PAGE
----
PRAIRIE GROVE -- The Prairie Grove Telephone Co. reinstalled its last remaining phone booth Tuesday in front of the Colonial Motel across from the entrance to Prairie Grove Battlefield State Park.
There were still skid marks across the concrete base.
The phone booth, which had been in place since 1959, was knocked down June 7 by a sport utility vehicle that strayed from U.S. 62. Driver Mary Cantrell, 67, told police that she fell asleep at the wheel after staying up all night to get ready for a yard sale.
Company President David Parks said he debated whether to repair the phone booth, which yields about $2 in quarters every six months. He was persuaded to do so after the phone booth became a cause on the city's Facebook page. Even Secretary of State Mark Martin, who is from Prairie Grove, lamented what was thought to be its demise.
"It was one of the many, many small things that makes Prairie Grove special to us," Martin wrote.
The campaign to save the phone booth got so much attention that it ended up in a New York Times article on July 4. The article by Dan Barry was titled "A Town Won't Let Go of a Coin-Drop Line to the Past."
Parks said the booth was once popular for telephone calls.
"We used to empty it twice a month back in the '70s," said Parks. "Sometimes it would be stopped up with coins. That doesn't happen anymore."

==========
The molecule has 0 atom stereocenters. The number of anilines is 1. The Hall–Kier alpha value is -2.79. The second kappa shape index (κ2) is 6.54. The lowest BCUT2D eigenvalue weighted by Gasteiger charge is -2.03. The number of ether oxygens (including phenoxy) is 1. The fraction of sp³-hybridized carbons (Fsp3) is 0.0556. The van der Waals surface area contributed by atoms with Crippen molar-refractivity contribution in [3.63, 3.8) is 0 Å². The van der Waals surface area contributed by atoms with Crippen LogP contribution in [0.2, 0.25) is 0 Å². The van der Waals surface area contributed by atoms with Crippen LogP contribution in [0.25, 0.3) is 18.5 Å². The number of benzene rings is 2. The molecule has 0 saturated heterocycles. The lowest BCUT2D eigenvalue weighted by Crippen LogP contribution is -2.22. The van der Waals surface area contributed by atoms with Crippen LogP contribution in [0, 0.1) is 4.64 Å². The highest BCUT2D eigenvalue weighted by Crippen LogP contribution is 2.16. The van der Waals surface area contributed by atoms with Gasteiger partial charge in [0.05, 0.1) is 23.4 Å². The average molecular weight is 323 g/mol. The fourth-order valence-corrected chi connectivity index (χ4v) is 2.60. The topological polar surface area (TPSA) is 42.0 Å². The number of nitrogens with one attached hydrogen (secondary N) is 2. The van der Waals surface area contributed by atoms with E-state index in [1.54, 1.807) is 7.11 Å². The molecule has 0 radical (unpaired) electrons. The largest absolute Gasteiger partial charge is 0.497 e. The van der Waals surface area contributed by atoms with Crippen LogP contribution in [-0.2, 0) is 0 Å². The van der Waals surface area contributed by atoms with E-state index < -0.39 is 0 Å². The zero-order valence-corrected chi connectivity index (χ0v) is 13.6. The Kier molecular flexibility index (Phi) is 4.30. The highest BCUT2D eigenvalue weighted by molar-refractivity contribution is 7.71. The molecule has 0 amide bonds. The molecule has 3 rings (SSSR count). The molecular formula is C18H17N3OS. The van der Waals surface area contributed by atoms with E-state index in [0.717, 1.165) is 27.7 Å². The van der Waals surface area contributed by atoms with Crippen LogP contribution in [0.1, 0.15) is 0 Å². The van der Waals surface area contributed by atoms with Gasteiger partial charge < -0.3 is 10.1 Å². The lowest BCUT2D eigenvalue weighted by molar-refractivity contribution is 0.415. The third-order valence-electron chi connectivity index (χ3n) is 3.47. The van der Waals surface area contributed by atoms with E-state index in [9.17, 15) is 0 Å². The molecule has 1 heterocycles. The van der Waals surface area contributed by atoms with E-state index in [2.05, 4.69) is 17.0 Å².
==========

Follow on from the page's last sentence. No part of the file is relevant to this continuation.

Half a dozen workers pulled the phone booth from a flatbed trailer Tuesday morning and propped it upright. It was bolted into place and wired to operate.
But then it wouldn't take a quarter. The problem was quickly repaired, and Prairie Grove Mayor Sonny Hudson became the first person to place a call from the renovated phone booth.
Hudson called his wife, Becky.
"I said, 'Becky, I'm calling you from the phone booth,' and she said, 'Cool! The caller ID says PG Telco."
Hudson said it was a good day for Prairie Grove and its telephone booth, which these days attracts mostly tourists who want to pose for pictures beside it or while pretending to make phone calls.
"Everybody thought it may be lost when it got hit," said Hudson. "But it's back."
Patrick Smith, a construction supervisor with the telephone company, said 12 panes of glass were replaced in the booth, all with tempered glass. The cost for materials was less than $500, he said.
The red panels in the booth were cleaned, and instruction placards on the front were replaced. It also got a new phone book.
Workers buffed the aluminum sides of the booth to remove graffiti, but much of it remained.
Guy Matthews said the phone booth was there when he bought the Colonial Motel 40 years ago. He remembers one night when a man in the phone booth had a heated argument with someone. He slammed the receiver down several times, then stepped outside the booth and fired a gun in the air several times.
"I don't know what that was all about," said Erma Matthews, Guy's wife and co-owner of the motel. "That was unusual. It's not violent out here."
Parks said the company still has 15 pay phones, down from 42 a decade ago, but only one is in a booth.
A Section on 08/06/2014